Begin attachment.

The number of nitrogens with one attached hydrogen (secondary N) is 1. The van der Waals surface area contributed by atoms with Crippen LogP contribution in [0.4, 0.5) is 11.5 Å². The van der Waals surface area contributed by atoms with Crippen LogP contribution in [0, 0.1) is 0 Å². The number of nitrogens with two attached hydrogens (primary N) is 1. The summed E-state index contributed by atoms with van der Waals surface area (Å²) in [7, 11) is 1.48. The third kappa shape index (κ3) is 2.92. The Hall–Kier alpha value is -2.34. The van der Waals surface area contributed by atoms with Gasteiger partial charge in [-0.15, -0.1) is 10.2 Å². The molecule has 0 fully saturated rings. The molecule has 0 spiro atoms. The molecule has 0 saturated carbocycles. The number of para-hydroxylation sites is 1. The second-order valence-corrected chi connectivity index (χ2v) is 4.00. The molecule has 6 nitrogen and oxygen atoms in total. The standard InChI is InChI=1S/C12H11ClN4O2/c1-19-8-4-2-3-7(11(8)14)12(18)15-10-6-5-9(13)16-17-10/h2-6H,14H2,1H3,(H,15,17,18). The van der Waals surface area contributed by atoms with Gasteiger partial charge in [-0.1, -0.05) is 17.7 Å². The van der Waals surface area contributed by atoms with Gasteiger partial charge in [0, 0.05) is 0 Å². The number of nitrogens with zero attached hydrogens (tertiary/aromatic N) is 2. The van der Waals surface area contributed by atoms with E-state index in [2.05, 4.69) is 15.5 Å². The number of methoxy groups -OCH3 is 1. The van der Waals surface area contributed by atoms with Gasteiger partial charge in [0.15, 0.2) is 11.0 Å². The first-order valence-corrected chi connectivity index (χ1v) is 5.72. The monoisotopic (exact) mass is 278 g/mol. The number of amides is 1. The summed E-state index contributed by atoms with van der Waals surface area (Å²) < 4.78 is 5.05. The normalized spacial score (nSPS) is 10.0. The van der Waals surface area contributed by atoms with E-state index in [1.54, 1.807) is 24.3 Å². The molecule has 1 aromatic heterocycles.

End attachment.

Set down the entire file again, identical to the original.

The number of nitrogens with one attached hydrogen (secondary N) is 1. The van der Waals surface area contributed by atoms with Crippen LogP contribution in [0.4, 0.5) is 11.5 Å². The van der Waals surface area contributed by atoms with Crippen LogP contribution in [0, 0.1) is 0 Å². The number of nitrogens with two attached hydrogens (primary N) is 1. The summed E-state index contributed by atoms with van der Waals surface area (Å²) in [7, 11) is 1.48. The third kappa shape index (κ3) is 2.92. The Hall–Kier alpha value is -2.34. The van der Waals surface area contributed by atoms with Gasteiger partial charge in [-0.15, -0.1) is 10.2 Å². The molecule has 0 fully saturated rings. The molecule has 0 spiro atoms. The molecule has 0 saturated carbocycles. The number of para-hydroxylation sites is 1. The second-order valence-corrected chi connectivity index (χ2v) is 4.00. The molecule has 6 nitrogen and oxygen atoms in total. The standard InChI is InChI=1S/C12H11ClN4O2/c1-19-8-4-2-3-7(11(8)14)12(18)15-10-6-5-9(13)16-17-10/h2-6H,14H2,1H3,(H,15,17,18). The van der Waals surface area contributed by atoms with Gasteiger partial charge in [-0.1, -0.05) is 17.7 Å². The van der Waals surface area contributed by atoms with Gasteiger partial charge in [0, 0.05) is 0 Å². The number of nitrogens with zero attached hydrogens (tertiary/aromatic N) is 2. The van der Waals surface area contributed by atoms with E-state index in [2.05, 4.69) is 15.5 Å². The number of methoxy groups -OCH3 is 1. The van der Waals surface area contributed by atoms with Gasteiger partial charge in [0.15, 0.2) is 11.0 Å². The first-order valence-corrected chi connectivity index (χ1v) is 5.72. The monoisotopic (exact) mass is 278 g/mol. The number of amides is 1. The summed E-state index contributed by atoms with van der Waals surface area (Å²) < 4.78 is 5.05. The normalized spacial score (nSPS) is 10.0. The van der Waals surface area contributed by atoms with E-state index in [1.54, 1.807) is 24.3 Å². The molecule has 1 aromatic heterocycles.